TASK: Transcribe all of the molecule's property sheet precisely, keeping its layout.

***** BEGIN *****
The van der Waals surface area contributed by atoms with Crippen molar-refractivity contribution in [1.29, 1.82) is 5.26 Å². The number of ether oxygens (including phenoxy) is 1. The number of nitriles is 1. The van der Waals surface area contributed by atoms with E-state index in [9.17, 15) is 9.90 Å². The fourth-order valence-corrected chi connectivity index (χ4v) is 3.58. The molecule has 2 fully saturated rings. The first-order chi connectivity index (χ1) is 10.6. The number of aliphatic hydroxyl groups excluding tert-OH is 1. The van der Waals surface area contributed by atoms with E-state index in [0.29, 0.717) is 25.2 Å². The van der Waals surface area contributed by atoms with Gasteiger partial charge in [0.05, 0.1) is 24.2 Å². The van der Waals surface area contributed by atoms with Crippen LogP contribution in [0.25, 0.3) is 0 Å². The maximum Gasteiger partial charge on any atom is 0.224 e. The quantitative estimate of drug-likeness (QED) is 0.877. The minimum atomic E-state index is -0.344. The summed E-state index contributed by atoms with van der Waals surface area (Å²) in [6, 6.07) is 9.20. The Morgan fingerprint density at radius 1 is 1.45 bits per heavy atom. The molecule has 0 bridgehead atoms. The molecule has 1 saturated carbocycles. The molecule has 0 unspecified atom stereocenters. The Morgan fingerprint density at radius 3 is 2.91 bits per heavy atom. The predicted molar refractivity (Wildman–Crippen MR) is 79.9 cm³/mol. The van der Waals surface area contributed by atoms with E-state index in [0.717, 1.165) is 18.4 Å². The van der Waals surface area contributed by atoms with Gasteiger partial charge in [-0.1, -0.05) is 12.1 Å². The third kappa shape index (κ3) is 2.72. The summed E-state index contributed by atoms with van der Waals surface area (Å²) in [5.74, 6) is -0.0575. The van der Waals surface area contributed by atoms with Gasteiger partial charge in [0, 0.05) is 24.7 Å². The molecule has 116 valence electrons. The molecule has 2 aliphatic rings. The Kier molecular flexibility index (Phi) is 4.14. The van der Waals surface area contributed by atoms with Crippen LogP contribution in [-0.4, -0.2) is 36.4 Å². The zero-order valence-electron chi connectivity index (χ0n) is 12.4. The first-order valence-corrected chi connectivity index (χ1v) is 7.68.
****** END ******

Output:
The van der Waals surface area contributed by atoms with Crippen molar-refractivity contribution in [1.29, 1.82) is 5.26 Å². The number of ether oxygens (including phenoxy) is 1. The number of nitriles is 1. The van der Waals surface area contributed by atoms with E-state index in [9.17, 15) is 9.90 Å². The fourth-order valence-corrected chi connectivity index (χ4v) is 3.58. The molecule has 2 fully saturated rings. The first-order chi connectivity index (χ1) is 10.6. The number of aliphatic hydroxyl groups excluding tert-OH is 1. The van der Waals surface area contributed by atoms with E-state index in [0.29, 0.717) is 25.2 Å². The van der Waals surface area contributed by atoms with Gasteiger partial charge in [0.05, 0.1) is 24.2 Å². The van der Waals surface area contributed by atoms with Crippen LogP contribution in [0.25, 0.3) is 0 Å². The maximum Gasteiger partial charge on any atom is 0.224 e. The quantitative estimate of drug-likeness (QED) is 0.877. The minimum atomic E-state index is -0.344. The summed E-state index contributed by atoms with van der Waals surface area (Å²) in [6, 6.07) is 9.20. The Morgan fingerprint density at radius 1 is 1.45 bits per heavy atom. The molecule has 0 bridgehead atoms. The molecule has 1 saturated carbocycles. The molecule has 0 unspecified atom stereocenters. The Morgan fingerprint density at radius 3 is 2.91 bits per heavy atom. The predicted molar refractivity (Wildman–Crippen MR) is 79.9 cm³/mol. The van der Waals surface area contributed by atoms with E-state index in [0.717, 1.165) is 18.4 Å². The van der Waals surface area contributed by atoms with Gasteiger partial charge in [-0.1, -0.05) is 12.1 Å². The third kappa shape index (κ3) is 2.72. The summed E-state index contributed by atoms with van der Waals surface area (Å²) in [5.74, 6) is -0.0575. The van der Waals surface area contributed by atoms with Gasteiger partial charge in [0, 0.05) is 24.7 Å². The molecule has 116 valence electrons. The molecule has 2 aliphatic rings. The Kier molecular flexibility index (Phi) is 4.14. The van der Waals surface area contributed by atoms with Crippen LogP contribution in [-0.4, -0.2) is 36.4 Å². The zero-order valence-electron chi connectivity index (χ0n) is 12.4. The first-order valence-corrected chi connectivity index (χ1v) is 7.68.